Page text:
Sony Develops Stacked CMOS Image Sensor Technology With 2-Layer Transistor Pixel
Sony Semiconductor Solutions Corporation (“Sony”) reports that it has succeeded in developing a stacked CMOS image sensor technology with 2-Layer Transistor Pixel. Whereas conventional CMOS image sensors’ photodiodes and pixel transistors occupy the same substrate, Sony’s new technology separates photodiodes and pixel transistors on different substrate layers. According to Sony, this new architecture approximately doubles the saturation signal level relative to conventional image sensors, widens dynamic range and reduces noise, thereby substantially improving imaging properties. The new technology’s pixel structure will enable pixels to maintain or improve their existing properties at not only the current but also smaller pixel sizes. Sony announced this ‘breakthrough’ at the IEEE International Electron Devices meeting that started on Saturday, December 11, 2021.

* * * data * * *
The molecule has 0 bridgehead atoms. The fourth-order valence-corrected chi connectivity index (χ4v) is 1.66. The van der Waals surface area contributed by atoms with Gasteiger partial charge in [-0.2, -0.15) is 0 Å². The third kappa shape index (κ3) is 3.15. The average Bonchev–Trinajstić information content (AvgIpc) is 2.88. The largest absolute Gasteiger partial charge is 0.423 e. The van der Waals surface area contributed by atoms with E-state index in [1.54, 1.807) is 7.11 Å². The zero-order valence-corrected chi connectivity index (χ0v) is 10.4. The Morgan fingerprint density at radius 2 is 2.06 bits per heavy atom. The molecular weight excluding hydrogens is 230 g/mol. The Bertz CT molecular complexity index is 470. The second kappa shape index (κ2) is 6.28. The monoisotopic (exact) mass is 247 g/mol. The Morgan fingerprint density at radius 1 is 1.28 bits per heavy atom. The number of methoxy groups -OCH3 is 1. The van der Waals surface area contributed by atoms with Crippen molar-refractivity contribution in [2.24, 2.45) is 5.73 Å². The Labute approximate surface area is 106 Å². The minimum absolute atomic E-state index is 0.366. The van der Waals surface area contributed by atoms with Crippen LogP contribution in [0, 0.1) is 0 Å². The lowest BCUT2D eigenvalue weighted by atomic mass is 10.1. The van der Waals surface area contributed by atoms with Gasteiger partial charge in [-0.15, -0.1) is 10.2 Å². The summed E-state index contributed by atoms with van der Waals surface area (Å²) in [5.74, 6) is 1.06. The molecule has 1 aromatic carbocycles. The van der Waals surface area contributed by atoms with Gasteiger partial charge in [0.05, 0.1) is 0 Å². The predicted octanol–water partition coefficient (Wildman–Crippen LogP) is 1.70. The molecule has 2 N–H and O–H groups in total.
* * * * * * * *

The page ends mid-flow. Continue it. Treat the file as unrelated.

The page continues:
Using its proprietary stacking technology, Sony has packaged the photodiodes and pixel transistors on separate substrates stacked one atop the other. In conventional stacked CMOS image sensors, by contrast, the photodiodes and pixel transistors sit alongside each other on the same substrate. The new stacking technology enables adoption of architectures that allow the photodiode and pixel transistor layers to each be optimised, thereby approximately doubling saturation signal level relative to conventional image sensors and, in turn, widening dynamic range.
Additionally, because pixel transistors other than transfer gates (TRG), including reset transistors (RST), select transistors (SEL) and amp transistors (AMP), occupy a photodiode-free layer, the amp transistors can be increased in size.
The widened dynamic range and noise reduction available from this new technology will reportedly prevent underexposure and overexposure in settings with a combination of bright and dim illumination (e.g., backlit settings) and enable high-quality, low-noise images even in low-light (e.g., indoor, night-time) settings. Sony says that it will contribute to the realisation of increasingly high-quality imaging such as smartphone photographs with its 2-Layer Transistor Pixel technology.